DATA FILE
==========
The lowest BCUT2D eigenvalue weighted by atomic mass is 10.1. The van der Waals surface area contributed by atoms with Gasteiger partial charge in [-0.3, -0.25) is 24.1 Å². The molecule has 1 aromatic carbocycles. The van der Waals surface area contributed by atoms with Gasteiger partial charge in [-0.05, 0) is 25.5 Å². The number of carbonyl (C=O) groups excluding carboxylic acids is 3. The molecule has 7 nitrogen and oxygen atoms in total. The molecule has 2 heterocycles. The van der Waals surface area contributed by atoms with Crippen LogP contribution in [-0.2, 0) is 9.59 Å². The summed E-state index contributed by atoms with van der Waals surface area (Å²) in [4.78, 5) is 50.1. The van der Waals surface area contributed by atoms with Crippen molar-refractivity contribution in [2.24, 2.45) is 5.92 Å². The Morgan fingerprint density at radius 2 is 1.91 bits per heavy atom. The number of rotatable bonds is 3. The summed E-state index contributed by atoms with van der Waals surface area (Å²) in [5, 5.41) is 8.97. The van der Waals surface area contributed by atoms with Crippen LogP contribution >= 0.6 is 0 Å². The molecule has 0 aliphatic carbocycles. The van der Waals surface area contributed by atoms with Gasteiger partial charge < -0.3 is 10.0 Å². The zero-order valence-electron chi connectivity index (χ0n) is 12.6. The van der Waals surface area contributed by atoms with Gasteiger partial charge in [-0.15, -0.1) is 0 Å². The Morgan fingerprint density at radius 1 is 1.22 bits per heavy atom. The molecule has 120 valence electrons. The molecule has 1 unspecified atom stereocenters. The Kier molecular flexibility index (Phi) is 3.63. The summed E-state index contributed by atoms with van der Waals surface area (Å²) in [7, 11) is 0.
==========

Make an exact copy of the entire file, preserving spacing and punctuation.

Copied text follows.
The lowest BCUT2D eigenvalue weighted by atomic mass is 10.1. The van der Waals surface area contributed by atoms with Gasteiger partial charge in [-0.3, -0.25) is 24.1 Å². The molecule has 1 aromatic carbocycles. The van der Waals surface area contributed by atoms with Gasteiger partial charge in [-0.05, 0) is 25.5 Å². The number of carbonyl (C=O) groups excluding carboxylic acids is 3. The molecule has 7 nitrogen and oxygen atoms in total. The molecule has 2 heterocycles. The van der Waals surface area contributed by atoms with Crippen LogP contribution in [-0.2, 0) is 9.59 Å². The summed E-state index contributed by atoms with van der Waals surface area (Å²) in [4.78, 5) is 50.1. The van der Waals surface area contributed by atoms with Crippen molar-refractivity contribution in [2.24, 2.45) is 5.92 Å². The Morgan fingerprint density at radius 2 is 1.91 bits per heavy atom. The number of rotatable bonds is 3. The summed E-state index contributed by atoms with van der Waals surface area (Å²) in [5, 5.41) is 8.97. The van der Waals surface area contributed by atoms with Crippen LogP contribution >= 0.6 is 0 Å². The molecule has 0 aliphatic carbocycles. The van der Waals surface area contributed by atoms with Gasteiger partial charge < -0.3 is 10.0 Å². The zero-order valence-electron chi connectivity index (χ0n) is 12.6. The van der Waals surface area contributed by atoms with Gasteiger partial charge in [-0.15, -0.1) is 0 Å². The Morgan fingerprint density at radius 1 is 1.22 bits per heavy atom. The molecule has 120 valence electrons. The molecule has 1 unspecified atom stereocenters. The Kier molecular flexibility index (Phi) is 3.63. The summed E-state index contributed by atoms with van der Waals surface area (Å²) in [7, 11) is 0.